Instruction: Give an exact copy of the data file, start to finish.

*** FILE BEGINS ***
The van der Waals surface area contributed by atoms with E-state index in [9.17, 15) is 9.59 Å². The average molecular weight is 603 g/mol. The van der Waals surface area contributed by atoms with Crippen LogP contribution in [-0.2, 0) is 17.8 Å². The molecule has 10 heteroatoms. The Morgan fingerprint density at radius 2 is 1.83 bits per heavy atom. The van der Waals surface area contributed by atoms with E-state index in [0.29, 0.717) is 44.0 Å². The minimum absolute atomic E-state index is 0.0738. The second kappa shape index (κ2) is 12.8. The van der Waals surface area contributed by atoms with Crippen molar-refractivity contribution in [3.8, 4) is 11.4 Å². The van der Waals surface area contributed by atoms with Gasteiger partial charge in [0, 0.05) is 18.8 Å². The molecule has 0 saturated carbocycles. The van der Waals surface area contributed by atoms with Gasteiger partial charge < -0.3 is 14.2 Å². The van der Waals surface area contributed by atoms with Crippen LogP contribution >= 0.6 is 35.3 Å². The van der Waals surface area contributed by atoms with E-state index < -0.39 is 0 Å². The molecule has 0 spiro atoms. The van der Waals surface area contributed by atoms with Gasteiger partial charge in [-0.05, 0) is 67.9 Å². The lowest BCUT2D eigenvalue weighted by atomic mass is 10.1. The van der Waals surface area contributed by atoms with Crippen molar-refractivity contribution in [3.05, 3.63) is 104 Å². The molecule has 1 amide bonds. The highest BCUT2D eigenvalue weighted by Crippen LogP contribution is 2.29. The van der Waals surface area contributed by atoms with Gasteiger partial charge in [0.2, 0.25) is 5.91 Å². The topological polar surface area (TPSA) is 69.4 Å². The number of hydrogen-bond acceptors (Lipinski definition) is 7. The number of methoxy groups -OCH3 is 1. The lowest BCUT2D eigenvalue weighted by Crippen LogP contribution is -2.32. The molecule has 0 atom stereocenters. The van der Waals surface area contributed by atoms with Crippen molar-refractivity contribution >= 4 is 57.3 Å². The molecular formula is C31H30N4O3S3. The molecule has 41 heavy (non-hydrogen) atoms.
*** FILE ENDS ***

The van der Waals surface area contributed by atoms with E-state index in [9.17, 15) is 9.59 Å². The average molecular weight is 603 g/mol. The van der Waals surface area contributed by atoms with Crippen LogP contribution in [-0.2, 0) is 17.8 Å². The molecule has 10 heteroatoms. The Morgan fingerprint density at radius 2 is 1.83 bits per heavy atom. The van der Waals surface area contributed by atoms with E-state index in [0.29, 0.717) is 44.0 Å². The minimum absolute atomic E-state index is 0.0738. The second kappa shape index (κ2) is 12.8. The van der Waals surface area contributed by atoms with Crippen molar-refractivity contribution in [3.8, 4) is 11.4 Å². The van der Waals surface area contributed by atoms with Gasteiger partial charge in [0, 0.05) is 18.8 Å². The molecule has 0 saturated carbocycles. The van der Waals surface area contributed by atoms with Gasteiger partial charge < -0.3 is 14.2 Å². The van der Waals surface area contributed by atoms with Crippen LogP contribution >= 0.6 is 35.3 Å². The van der Waals surface area contributed by atoms with E-state index < -0.39 is 0 Å². The molecule has 0 spiro atoms. The van der Waals surface area contributed by atoms with Gasteiger partial charge in [-0.05, 0) is 67.9 Å². The lowest BCUT2D eigenvalue weighted by atomic mass is 10.1. The van der Waals surface area contributed by atoms with Crippen molar-refractivity contribution in [3.05, 3.63) is 104 Å². The molecule has 1 amide bonds. The highest BCUT2D eigenvalue weighted by Crippen LogP contribution is 2.29. The van der Waals surface area contributed by atoms with Gasteiger partial charge in [0.2, 0.25) is 5.91 Å². The topological polar surface area (TPSA) is 69.4 Å². The number of hydrogen-bond acceptors (Lipinski definition) is 7. The number of methoxy groups -OCH3 is 1. The lowest BCUT2D eigenvalue weighted by Crippen LogP contribution is -2.32. The molecule has 0 atom stereocenters. The van der Waals surface area contributed by atoms with Crippen molar-refractivity contribution >= 4 is 57.3 Å². The molecular formula is C31H30N4O3S3. The molecule has 41 heavy (non-hydrogen) atoms.